My mom used to always wish people “health and happiness” because, she said, if you have your health, you have everything. It is true that some people have their health, but are still unhappy. In my experience, this discontent is largely a matter of choice, and I have seen individuals wallow in misery over things I could hardly believe they would allow themselves to be overpowered by.
Mind you, I did say largely a matter of choice—I do think there would be some exceptions, such as those with chemical imbalance or other mental illness. These folks often don’t have the choice, and would trade places with one of many others in an instant, for the opportunity to pursue a career, hobbies, lifestyle, etc. Many do, in fact, succeed in their chosen pursuits, and they are happy.
I should clarify that I also do not refer to those who have recently suffered a terrible loss, such as death of a family member or close friend, recently got divorced, lost a job, things like this. The turbulence these situations cause tend to be temporary, and most of the folks going through them want to be happy and do what they can for life to return to normal, or at least something as close to normal as they can get. (Note there are always exceptions and I’m not trying to cover any and every eventuality here.)
No, I refer to those who are chronically, consistently, constantly, miserable. Sometimes their fussiness is subtle, and you don’t notice it because you don’t know them well, or maybe you even brush it off because you perceive the problem to be a non-issue, and don’t fully realize how angry it makes them. They may be constant complainers, or always making pessimistic comments or are cloaked in an air of negativity. You may even have heard them say things like, “I’ll feel better when I get that raise” or “When I have a new job I’ll be happy.”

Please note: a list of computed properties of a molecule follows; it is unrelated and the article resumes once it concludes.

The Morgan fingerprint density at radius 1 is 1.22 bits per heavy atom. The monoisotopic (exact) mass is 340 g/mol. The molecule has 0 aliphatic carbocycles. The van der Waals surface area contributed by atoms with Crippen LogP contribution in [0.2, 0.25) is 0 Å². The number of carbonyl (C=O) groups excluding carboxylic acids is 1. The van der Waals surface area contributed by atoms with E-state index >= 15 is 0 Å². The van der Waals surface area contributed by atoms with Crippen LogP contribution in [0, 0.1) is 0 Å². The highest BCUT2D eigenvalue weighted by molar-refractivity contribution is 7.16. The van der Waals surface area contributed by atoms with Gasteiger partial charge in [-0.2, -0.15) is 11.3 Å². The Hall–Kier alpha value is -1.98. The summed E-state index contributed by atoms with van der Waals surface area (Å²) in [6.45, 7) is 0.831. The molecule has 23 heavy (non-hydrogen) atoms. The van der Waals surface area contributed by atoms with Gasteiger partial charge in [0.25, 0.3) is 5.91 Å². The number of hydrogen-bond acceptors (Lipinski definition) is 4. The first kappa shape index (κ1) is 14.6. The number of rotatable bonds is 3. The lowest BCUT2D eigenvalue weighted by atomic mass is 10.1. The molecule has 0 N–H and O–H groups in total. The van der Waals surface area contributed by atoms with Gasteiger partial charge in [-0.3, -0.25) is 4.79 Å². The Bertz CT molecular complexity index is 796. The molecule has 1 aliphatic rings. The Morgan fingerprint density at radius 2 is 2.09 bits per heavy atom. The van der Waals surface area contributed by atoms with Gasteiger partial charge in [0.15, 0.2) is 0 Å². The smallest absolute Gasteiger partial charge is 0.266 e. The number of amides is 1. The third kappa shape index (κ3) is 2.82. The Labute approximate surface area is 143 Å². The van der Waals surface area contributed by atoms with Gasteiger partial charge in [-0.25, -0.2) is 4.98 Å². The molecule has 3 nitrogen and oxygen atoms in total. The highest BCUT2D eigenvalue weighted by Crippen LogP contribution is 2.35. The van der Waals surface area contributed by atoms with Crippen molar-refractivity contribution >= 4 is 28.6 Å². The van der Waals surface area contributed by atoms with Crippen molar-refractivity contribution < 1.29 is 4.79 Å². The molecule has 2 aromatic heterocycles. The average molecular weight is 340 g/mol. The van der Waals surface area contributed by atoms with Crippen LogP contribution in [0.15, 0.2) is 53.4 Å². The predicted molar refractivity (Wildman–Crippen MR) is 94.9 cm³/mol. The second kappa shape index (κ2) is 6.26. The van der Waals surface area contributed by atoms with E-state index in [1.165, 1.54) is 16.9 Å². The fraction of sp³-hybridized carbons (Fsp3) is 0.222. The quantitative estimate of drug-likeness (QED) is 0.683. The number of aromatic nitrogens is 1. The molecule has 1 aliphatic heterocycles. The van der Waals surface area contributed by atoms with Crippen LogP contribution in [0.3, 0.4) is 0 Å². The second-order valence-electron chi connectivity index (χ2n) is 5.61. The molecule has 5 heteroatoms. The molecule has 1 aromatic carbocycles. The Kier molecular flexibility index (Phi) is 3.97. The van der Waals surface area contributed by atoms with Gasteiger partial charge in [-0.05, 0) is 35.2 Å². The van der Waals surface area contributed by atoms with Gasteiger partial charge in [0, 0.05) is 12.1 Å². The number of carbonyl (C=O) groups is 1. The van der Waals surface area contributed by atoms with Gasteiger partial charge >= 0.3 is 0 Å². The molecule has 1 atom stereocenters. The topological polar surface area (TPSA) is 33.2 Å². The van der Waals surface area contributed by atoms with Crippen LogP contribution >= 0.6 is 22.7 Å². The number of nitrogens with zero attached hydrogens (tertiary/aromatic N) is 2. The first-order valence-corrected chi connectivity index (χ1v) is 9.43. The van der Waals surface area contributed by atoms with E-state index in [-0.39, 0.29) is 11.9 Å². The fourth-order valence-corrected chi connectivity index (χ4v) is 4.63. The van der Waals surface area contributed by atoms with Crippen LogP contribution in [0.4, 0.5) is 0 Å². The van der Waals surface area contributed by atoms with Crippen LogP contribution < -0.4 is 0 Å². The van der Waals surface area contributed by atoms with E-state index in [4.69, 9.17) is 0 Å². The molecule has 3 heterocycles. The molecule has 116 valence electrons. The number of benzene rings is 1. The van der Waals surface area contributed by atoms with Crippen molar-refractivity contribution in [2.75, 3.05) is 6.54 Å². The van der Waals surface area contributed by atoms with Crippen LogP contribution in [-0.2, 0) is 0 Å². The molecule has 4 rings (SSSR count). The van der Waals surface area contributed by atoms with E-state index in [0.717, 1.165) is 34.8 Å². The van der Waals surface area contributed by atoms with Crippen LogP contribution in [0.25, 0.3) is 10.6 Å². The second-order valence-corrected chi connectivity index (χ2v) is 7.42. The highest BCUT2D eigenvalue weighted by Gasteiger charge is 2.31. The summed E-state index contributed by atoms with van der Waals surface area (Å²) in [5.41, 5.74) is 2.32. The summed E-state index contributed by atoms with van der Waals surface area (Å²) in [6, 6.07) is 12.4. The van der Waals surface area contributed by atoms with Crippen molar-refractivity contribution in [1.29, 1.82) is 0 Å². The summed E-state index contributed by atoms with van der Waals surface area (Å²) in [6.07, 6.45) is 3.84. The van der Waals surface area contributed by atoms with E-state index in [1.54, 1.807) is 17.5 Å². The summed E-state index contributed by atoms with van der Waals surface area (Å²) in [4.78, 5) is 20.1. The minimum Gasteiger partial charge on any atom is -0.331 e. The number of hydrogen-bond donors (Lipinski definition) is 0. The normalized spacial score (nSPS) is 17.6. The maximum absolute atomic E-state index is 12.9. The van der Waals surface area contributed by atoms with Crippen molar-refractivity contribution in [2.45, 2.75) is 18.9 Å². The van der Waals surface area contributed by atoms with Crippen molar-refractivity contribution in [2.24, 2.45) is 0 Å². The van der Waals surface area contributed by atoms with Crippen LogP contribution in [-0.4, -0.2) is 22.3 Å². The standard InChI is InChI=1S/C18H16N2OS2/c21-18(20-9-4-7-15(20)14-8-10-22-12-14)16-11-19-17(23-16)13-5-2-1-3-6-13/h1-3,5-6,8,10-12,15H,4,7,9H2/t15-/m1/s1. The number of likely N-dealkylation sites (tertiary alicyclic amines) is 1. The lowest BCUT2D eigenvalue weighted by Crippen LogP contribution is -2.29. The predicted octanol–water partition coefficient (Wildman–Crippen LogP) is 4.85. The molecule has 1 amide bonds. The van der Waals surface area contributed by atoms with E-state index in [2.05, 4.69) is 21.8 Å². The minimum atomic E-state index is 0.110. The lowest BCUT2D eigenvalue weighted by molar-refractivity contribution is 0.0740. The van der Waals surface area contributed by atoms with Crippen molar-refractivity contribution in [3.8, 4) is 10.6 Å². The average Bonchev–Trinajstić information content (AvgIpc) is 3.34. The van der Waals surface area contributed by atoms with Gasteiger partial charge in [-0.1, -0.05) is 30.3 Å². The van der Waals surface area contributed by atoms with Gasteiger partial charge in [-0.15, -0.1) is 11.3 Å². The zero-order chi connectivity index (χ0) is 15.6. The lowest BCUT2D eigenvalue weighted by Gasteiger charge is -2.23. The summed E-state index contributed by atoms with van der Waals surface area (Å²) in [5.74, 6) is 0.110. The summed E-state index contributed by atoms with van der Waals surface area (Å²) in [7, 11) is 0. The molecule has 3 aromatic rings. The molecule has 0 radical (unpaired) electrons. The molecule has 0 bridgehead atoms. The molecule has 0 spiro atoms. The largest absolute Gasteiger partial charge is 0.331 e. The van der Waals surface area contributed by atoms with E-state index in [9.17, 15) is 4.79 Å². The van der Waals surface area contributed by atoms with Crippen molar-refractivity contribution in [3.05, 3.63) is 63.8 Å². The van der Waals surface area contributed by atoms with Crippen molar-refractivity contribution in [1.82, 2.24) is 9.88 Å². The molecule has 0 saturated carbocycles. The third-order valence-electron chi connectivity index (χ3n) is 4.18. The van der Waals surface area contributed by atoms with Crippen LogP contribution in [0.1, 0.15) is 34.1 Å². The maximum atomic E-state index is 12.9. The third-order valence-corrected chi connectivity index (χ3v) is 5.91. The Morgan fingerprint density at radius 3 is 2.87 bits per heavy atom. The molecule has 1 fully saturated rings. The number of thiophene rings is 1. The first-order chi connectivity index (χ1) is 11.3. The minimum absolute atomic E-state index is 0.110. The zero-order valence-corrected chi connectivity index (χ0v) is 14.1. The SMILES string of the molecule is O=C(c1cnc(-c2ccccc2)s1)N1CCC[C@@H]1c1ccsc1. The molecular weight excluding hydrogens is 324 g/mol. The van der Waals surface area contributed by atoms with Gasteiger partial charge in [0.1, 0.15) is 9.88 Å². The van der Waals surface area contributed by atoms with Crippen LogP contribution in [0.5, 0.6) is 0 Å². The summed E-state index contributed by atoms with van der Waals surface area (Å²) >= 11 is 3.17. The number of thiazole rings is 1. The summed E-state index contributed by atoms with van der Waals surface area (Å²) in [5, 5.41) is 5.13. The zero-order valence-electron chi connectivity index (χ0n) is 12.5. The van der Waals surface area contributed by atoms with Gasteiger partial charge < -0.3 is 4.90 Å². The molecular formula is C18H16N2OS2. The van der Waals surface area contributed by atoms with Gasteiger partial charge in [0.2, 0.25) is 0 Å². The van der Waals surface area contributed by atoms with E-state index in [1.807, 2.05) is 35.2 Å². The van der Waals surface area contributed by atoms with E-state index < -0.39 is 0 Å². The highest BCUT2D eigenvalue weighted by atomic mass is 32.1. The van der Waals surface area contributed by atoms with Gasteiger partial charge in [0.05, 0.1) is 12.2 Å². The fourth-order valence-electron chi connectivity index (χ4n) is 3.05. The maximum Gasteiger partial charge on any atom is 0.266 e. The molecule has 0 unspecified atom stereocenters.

I wonder what you make of the idea that it is our personal responsibility to other people to be happy? Does that sound nonsensical? Does this or other, similar ideals demand that one be “fake,” as some of my college peers used to complain it did? We probably all knew—and continue to encounter—those who declared they wouldn’t allow others to dictate how they should feel. They won’t be told to smile, to cheer up, to pretend they are happy when they aren’t. They will be angry if they want and be “real.”
Well, there is indeed something to be said for the sovereign self, and I commend a strong, aware person who constructively takes on what life dishes out. Note the key word here: constructively. And we would be remiss if we didn’t wonder about others around these people. Don’t they deserve some consideration in this scenario? What if they don’t always want to be subject to someone else’s “reality”?
The idea that our responsibility to other people that we be happy doesn’t actually demand we be fake, but it does assert that others matter just as much as we do, and demanding the right to be gloomy disregards the well-being of others. An obvious example would be that nobody deserves to be snapped at because you slept poorly last night, woke up late and forgot your lunch. A little further below the surface might be feelings of low self-esteem—not necessarily the sort that target others to feel better (although there is that), but rather the resultant, chronic despondency that always seems to breed the downer comments, low-level lashing out or worse.
The concept that we owe it to others to be happy isn’t my own original thought—I first heard it off a talk-show personality one year when the only job I could get in a hurry was one in which I filed papers all day—all day, that’s what I did! Boring as heck, that’s for sure, so I grabbed a radio and stuck in the earphones to keep me company. Sometimes I listened to music, but also I got in what I used to call “books in discussion.” I just mean here that, of course, I’d rather be doing something else, namely reading, and one sort of book I like is non-fiction in a narrative style—especially about the brain, relationships, self-help, cooking, etc. I “discovered” a few talk shows, particularly one hosted by Dennis Prager, in which these and other topics of interest were discussed. Prager used to say that “happy people make the world a better place, unhappy people make it worse” (or something very close to that).